Ever since we have our own house, my philosophy is to store all condiments, pots and pans and as much as everything within closed doors.  Finally there is someone who agrees that this is the better method, as compared to having a “ease of use” method.  While having to open and close cupboard doors and drawers frequently when cooking every meal, I find that a neat kitchen stove is more appealing than an oily-looking one. And KonMarie aptly coins this as the “ease of cleaning”.  Wah, what a revelation!

5) Fold and Stack Clothes

We converted the deep Toyogo drawers to shallow Ikea drawers when Baby2 came along, and started to store the clothes in horizontal rows rather in vertical clothes so that all the clothes are easily visible, and easy to extract.  A neater wardrobe is so pleasing to the eye!

“Spark Joy” also sheds a couple other points that are new to me:

1) The Annual Spring Clean is to Clean, not Tidy

How often have I felt overwhelmed and extremely exhausted whenever I do spring cleaning.  Because I have been doing it the wrong way!

KonMarie says cleaning and tidying are not the same thing (ermm, so obvious, but yet not so obvious, right?).  So when you do Spring Cleaning, means you only clean.  But tidying first then clean is definitely much more efficient and less daunting, so please always tidy first!

2) Praise your Spark Joy Items, and Bid Goodbye to the Rest

KonMarie really appreciates all her items.  For those that spark joy and remain, she’ll praise them for bringing beauty to her, or being a great helper, or for bringing joy to her life (isn’t this what all of us should do, being appreciative to what you have in life?).  For those that she decides to discard, she’ll thank them for being part of her life once, or for having served it’s function, and keep these out of her life forever (again, isn’t this reminiscing the good times before and being grateful, but resolve to remove them when they become an obstacle?).

3) Dorn your House

KonMarie must be a super feminine lady; she dorns her house with many pretty things and stores all her things in nice pretty boxes, even all the underwear. I think this must be their Japanese culture where Japanese craft is always so delicate and pretty.  And when you see many pretty things, you’ll naturally feel happier too?  She arranges all the bras in color code, with the brighter ones in front and the darker ones at the back.  For underwear, each and every piece is folded and wrapped like a candy, exposing the front detailed laces.  Seems very elaborate, but perhaps seeing all your under garments arranged so prettily and colorfully really brightens your day, and wearing these cherished pieces in the inner wear really makes you feel cherished and confident too?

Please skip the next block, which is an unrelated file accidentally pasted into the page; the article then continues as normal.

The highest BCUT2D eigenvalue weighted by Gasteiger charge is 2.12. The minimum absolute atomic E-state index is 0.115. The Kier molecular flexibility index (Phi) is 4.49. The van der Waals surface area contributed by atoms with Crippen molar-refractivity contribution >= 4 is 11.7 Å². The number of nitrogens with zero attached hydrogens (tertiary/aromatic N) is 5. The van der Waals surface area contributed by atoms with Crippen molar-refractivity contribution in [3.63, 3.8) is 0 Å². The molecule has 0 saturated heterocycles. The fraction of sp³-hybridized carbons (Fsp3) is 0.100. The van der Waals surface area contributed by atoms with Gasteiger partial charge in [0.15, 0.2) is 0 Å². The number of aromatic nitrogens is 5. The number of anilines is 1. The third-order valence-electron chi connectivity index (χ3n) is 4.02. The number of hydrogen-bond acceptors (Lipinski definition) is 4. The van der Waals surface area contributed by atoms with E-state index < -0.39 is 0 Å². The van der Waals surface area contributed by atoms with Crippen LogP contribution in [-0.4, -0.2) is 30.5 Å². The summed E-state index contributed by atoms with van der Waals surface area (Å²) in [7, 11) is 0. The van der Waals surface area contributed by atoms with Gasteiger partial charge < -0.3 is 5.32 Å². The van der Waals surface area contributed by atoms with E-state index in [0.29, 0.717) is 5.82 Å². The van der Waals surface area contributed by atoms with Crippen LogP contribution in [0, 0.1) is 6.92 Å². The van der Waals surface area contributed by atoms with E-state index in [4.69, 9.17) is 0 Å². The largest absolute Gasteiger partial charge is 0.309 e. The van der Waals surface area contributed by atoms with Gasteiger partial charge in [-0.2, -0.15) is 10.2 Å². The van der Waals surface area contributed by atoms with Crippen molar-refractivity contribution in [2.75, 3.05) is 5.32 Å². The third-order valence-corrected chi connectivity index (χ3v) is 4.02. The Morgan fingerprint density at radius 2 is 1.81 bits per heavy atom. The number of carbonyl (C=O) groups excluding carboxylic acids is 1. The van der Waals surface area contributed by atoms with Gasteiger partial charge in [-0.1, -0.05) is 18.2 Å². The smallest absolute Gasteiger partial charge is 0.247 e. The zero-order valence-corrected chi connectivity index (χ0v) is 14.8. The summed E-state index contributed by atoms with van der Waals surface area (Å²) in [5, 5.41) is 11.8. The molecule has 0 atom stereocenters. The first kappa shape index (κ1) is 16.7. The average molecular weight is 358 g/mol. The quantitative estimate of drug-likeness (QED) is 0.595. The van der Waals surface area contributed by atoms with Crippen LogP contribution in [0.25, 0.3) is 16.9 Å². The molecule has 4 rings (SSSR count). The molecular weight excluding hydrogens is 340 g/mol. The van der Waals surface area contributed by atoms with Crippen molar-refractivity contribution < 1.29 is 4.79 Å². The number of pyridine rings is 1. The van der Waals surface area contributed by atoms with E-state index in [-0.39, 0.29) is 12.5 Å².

4) Compare

KonMarie says the best way to know if something sparks joy is to compare. When we cling on to too many material possessions, this tip becomes so useful!  All these pyjamas are favourites, but between this and that, which one sparks more joy?  Or when there are too many art pieces by Baby1, choose only the top 3 to keep.

5) It has to come from your Heart

If someone wants to tidy, it has to come from within.  In the book, the example is, you can’t get someone to tidy if he doesn’t want to, because he simply does not have your same perspective that things are not in order.  On this, I have to acknowledge that I finally understand why Dear1 does not always see the need to do spring cleaning, because things did not seem out of place from his perspective….

“Spark Joy” has been very enlightening. I’ll be trying to incorporate some of these ideas in our home, and in our life.  It’s also especially heartening to know that my minimalist personality and lifestyle actually have been recognized by some to be beneficial.  :)

– Dear2

Our Scooba 390

Mopping is a tiring task. We mop our floor once a month, on the first weekend of every month. To some, once a month is far too little. Some families mop once a week! And maybe that’s true. By the end of the month, the floor does feel a little sticky, even with Roomba vacuuming the floor every weekday.

It actually doesn’t take very long to mop our house. Our house can be easily divided into 4 zones – living room, adult bedroom, children bedroom, and kitchen. It takes about 1 pail of water to mop each room, so that’s 4 pails in total. The mopping of the whole house can be completed in 1 hour.

We started off with the traditional mop, the one where the operator has to wring the mop head dry each time. It was difficult to mop because of the numerous bending down. It was also difficult because the hands and palms will get wet each time.

Some time later, we bought the spin mop. The spin mop has the advantage that the wringing of the mop head is handle by the built in spinning mechanism, which can be operated standing upright. So that meant no more bending down and no more wet hands. It was definitely much easier.